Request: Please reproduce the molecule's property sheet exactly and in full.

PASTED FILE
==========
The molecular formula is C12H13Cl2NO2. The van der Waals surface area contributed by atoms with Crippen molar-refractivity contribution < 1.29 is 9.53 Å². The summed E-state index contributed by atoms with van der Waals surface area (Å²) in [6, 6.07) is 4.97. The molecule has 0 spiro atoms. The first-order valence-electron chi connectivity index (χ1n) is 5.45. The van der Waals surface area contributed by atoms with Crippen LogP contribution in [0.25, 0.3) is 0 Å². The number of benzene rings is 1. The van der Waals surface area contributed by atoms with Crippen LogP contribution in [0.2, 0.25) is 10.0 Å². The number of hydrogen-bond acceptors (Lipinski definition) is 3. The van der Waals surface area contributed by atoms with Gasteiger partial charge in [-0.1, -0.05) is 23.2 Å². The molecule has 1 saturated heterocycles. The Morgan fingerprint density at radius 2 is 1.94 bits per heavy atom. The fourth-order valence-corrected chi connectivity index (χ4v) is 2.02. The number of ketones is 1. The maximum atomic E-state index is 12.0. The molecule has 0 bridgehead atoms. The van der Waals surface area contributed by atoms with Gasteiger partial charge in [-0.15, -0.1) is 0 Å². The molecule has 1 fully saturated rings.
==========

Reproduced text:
The molecular formula is C12H13Cl2NO2. The van der Waals surface area contributed by atoms with Crippen molar-refractivity contribution < 1.29 is 9.53 Å². The summed E-state index contributed by atoms with van der Waals surface area (Å²) in [6, 6.07) is 4.97. The molecule has 0 spiro atoms. The first-order valence-electron chi connectivity index (χ1n) is 5.45. The van der Waals surface area contributed by atoms with Crippen LogP contribution in [0.25, 0.3) is 0 Å². The number of benzene rings is 1. The van der Waals surface area contributed by atoms with Crippen LogP contribution in [0.2, 0.25) is 10.0 Å². The number of hydrogen-bond acceptors (Lipinski definition) is 3. The van der Waals surface area contributed by atoms with Gasteiger partial charge in [-0.1, -0.05) is 23.2 Å². The molecule has 1 saturated heterocycles. The Morgan fingerprint density at radius 2 is 1.94 bits per heavy atom. The fourth-order valence-corrected chi connectivity index (χ4v) is 2.02. The number of ketones is 1. The maximum atomic E-state index is 12.0. The molecule has 0 bridgehead atoms. The van der Waals surface area contributed by atoms with Gasteiger partial charge in [-0.15, -0.1) is 0 Å². The molecule has 1 fully saturated rings.